Why Your Jeans are Killing the Planet

Mass produced fashions impact on climate change and how to think sustainably when you buy clothing.


Violet Zinck

     The world is on fire and we’re sitting by watching it burn. When you think of climate change, fashion is definitely not your first thought. It’s a surprising contributor, and according to a UN study in 2018, 10 percent of all human carbon emission is from clothing.

“I’ve never really thought too hard about it. I usually try and buy from companies that use recycled material, like American Eagle and Nike,” junior Sophia Lamb said. “I know I should pay more attention, but it’s difficult to remember.”

     Lamb’s not alone in this. Most students don’t think about the effects of their shopping habits on the world. People want convenience when it comes to their clothes, to keep up with what’s new, and to fit in. 

     The way fast fashion companies operate is to predict the new trends and produce products as fast and as cheap as possible. Then push out the next lineup of trendy clothing. It creates a never ending cycle of buying cheap clothes while they’re popular and replacing them months later.

     Many students at West Albany aren’t aware of the effects that fast fashion has on the environment. It seems like a simple fix, but the reality of sustainable fashion isn’t quite that simple. Not everyone can afford the higher prices of more durable clothing. Shopping from online companies like Zara, H&M, ROMWE, and SHEIN can be more affordable in the short term, but when you buy durable clothing, you would get years of use from one purchase.  You would make a small but important difference.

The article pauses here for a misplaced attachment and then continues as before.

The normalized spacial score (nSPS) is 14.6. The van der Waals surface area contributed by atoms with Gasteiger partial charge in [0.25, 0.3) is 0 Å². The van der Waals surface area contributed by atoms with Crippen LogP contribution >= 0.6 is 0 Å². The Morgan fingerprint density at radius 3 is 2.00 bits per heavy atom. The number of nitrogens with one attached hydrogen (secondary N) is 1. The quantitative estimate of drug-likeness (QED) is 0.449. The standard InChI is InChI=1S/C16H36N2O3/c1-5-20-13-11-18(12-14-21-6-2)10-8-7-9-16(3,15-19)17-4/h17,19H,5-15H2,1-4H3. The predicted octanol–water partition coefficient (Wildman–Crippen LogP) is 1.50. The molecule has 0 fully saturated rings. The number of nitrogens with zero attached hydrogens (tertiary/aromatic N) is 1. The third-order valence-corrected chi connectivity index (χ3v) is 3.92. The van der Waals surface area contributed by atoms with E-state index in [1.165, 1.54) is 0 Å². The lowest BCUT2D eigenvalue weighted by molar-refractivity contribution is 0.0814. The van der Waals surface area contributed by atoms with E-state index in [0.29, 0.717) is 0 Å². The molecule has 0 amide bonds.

Many companies ship their products to the United States from across the world for cheaper labor costs, and create even more carbon emissions by flying clothes over oceans.

     Another harsh aspect of the industry is the inhumane conditions of the labor force behind such cheap clothing. Companies actively move locations to wherever they can get the cheapest labor; 88% of workers in fast fashion companies aren’t being paid a living wage, according to ___. They are given a hard job with minimal pay because it is better than letting their family starve. In 2014, even the European Parliament actively used the term “slave labor” to describe the sweatshop conditions these companies utilize. 

     No one is saying people shouldn’t buy clothes, rather that you should do your own research on the carbon footprint and the environmental impact you create when you buy clothes; and you must consider the ethics of the companies you support. 

     In the end, everyone can, and should, make their own choices regarding what they wear. You have to make the decisions that are best for you, while taking into consideration the bigger picture. Each and every person has the ability to make educated and thoughtful decisions about how they buy their clothes.